encourages some domestic production that has a higher cost than the cost of simply
acquiring imports at the price that foreign suppliers are actually charging. Taken together,
these consumption and production effects create triangles of surplus loss. Thus, a clear
economic case for imposing countervailing duties may not exist, from the importing
country's point of view. (Why complain if foreigners want to sell to us cheaply?)
C. False. For a large country, a tariff can increase national well-being, by lowering the
price paid to foreign exporters (improving the country’s international terms of trade).
The optimal tariff is the tariff that makes national well-being as high as possible
(assuming that the foreign country is passive). The tariff rate that results in almost no
imports is not (likely to be) optimal. Although this nearly prohibitive tariff would greatly
reduce the country’s demand for imports, and thus greatly reduce the price paid to
foreign exporters, there would be almost no imports on which to take the benefits of this
large improvement in the international terms of trade. Mostly, the country would have
lost the general gains from trade, if it almost returns to no trade. 5 FBE 462 Problem Set #3 Answers 5) Which one of the following cannot be the argument for using the export tariff?
a) The export tariff will cause deadweight loss to a nation.
b) The export tariff will reduce the domestic price of the good that is to be exported and thus
encourage the development of the domestic processing industries.
c) The export tariff is an important revenue source for some countries.
d) The export tariff will ensure that the domestic price is lower so that the product is affordable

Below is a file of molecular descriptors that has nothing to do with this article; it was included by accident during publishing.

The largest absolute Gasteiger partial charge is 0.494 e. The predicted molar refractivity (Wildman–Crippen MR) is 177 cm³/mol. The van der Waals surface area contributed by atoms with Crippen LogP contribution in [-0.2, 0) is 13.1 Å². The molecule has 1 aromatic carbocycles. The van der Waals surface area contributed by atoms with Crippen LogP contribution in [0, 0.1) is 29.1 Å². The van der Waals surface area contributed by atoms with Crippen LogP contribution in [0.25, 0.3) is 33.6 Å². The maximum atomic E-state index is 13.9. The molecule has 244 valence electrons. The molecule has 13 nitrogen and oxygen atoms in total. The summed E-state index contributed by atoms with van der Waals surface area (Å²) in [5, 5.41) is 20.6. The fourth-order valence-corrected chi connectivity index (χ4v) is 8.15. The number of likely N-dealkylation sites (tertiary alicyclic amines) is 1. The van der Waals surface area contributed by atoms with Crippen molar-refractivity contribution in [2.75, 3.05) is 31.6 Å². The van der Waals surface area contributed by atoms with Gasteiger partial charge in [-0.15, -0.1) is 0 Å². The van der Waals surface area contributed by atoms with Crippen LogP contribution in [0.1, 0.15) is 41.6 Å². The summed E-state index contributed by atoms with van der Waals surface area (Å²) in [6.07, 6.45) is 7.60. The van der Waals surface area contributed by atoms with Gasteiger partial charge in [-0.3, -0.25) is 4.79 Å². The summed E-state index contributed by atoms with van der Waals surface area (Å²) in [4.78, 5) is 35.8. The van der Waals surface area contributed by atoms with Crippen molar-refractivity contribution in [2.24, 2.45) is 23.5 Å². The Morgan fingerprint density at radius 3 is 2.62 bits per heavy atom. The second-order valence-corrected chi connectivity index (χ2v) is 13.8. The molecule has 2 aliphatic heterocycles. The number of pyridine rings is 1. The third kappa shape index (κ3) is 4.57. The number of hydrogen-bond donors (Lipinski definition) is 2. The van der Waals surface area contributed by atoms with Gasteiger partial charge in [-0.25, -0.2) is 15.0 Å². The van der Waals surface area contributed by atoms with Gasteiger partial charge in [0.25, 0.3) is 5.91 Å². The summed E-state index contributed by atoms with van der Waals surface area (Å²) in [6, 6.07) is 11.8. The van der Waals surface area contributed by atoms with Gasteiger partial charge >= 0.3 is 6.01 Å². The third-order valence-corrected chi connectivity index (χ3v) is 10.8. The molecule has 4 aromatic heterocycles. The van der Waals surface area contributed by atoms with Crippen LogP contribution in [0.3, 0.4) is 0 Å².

to people. 6) The optimal tariff rate of a large country is
c) a positive number.
d) the same as the effective rate of protection. 7) An export duty will
a) increase the export.
b) increase the domestic production of the exportable goods.
c) decrease the domestic consumption of the exportable goods.
d) decrease the export. 8) Which of the following is an argument for trade protection?
a) Free trade will lead to efficiency gains to a nation.
b) Industries in a development country need time to gain efficiency to compete in the
c) With trade protection, the market gets smaller.
d) There will be less technological transfer with trade protection. 9) Which one of the following correctly describes the “Dutch Disease”?
a) It is a disease that destroys the elm trees. The consequence of this disease is to lower
national income and thus result in social instability.
b) When the Dutch discovered the natural gas in the North Sea, its natural gas related
industry expands resulting in the depreciation of its currency, and thus leading to the
increased competitiveness of its traditional industries.
c) When the Dutch discovered the natural gas in the North Sea, its natural gas related
industry shrinks resulting the appreciation of its currency, and thus leading to the
decreased competitiveness of its traditional industries.
d) When the Dutch discovered the natural gas in the North Sea, its natural gas related
industry expands resulting in the appreciation of its currency, and thus leading to
the decreased competitiveness of its traditional industries. 6 ...
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This note was uploaded on 02/15/2011 for the course FBE 462 at USC.